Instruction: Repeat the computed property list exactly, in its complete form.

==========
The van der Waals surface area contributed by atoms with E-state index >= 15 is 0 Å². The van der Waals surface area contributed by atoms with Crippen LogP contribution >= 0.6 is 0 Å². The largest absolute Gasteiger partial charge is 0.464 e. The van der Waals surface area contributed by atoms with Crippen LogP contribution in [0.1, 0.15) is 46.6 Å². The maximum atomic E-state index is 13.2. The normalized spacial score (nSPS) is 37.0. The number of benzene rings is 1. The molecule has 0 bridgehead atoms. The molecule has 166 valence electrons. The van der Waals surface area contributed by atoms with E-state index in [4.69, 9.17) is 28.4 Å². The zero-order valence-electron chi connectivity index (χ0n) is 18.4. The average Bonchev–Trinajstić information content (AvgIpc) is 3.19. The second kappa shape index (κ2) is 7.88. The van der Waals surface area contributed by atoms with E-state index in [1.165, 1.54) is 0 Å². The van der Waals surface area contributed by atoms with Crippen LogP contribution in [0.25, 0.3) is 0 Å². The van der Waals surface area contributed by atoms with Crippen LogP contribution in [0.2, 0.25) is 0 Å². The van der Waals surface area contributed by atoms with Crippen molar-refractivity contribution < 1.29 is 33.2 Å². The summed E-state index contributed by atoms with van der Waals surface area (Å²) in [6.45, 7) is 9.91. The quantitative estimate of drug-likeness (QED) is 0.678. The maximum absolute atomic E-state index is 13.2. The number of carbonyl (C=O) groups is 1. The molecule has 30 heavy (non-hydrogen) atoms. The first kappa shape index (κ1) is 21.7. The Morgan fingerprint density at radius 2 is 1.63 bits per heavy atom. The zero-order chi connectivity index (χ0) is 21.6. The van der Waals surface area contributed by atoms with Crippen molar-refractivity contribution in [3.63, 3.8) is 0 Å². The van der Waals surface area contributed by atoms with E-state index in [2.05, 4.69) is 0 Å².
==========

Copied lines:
The van der Waals surface area contributed by atoms with E-state index >= 15 is 0 Å². The van der Waals surface area contributed by atoms with Crippen LogP contribution >= 0.6 is 0 Å². The largest absolute Gasteiger partial charge is 0.464 e. The van der Waals surface area contributed by atoms with Crippen LogP contribution in [0.1, 0.15) is 46.6 Å². The maximum atomic E-state index is 13.2. The normalized spacial score (nSPS) is 37.0. The number of benzene rings is 1. The molecule has 0 bridgehead atoms. The molecule has 166 valence electrons. The van der Waals surface area contributed by atoms with E-state index in [4.69, 9.17) is 28.4 Å². The zero-order valence-electron chi connectivity index (χ0n) is 18.4. The average Bonchev–Trinajstić information content (AvgIpc) is 3.19. The second kappa shape index (κ2) is 7.88. The van der Waals surface area contributed by atoms with E-state index in [1.165, 1.54) is 0 Å². The van der Waals surface area contributed by atoms with Crippen LogP contribution in [0.25, 0.3) is 0 Å². The van der Waals surface area contributed by atoms with Crippen LogP contribution in [0.2, 0.25) is 0 Å². The van der Waals surface area contributed by atoms with Crippen molar-refractivity contribution < 1.29 is 33.2 Å². The summed E-state index contributed by atoms with van der Waals surface area (Å²) in [6.45, 7) is 9.91. The quantitative estimate of drug-likeness (QED) is 0.678. The maximum absolute atomic E-state index is 13.2. The number of carbonyl (C=O) groups is 1. The molecule has 30 heavy (non-hydrogen) atoms. The first kappa shape index (κ1) is 21.7. The Morgan fingerprint density at radius 2 is 1.63 bits per heavy atom. The zero-order chi connectivity index (χ0) is 21.6. The van der Waals surface area contributed by atoms with Crippen molar-refractivity contribution in [3.63, 3.8) is 0 Å². The van der Waals surface area contributed by atoms with E-state index in [2.05, 4.69) is 0 Å².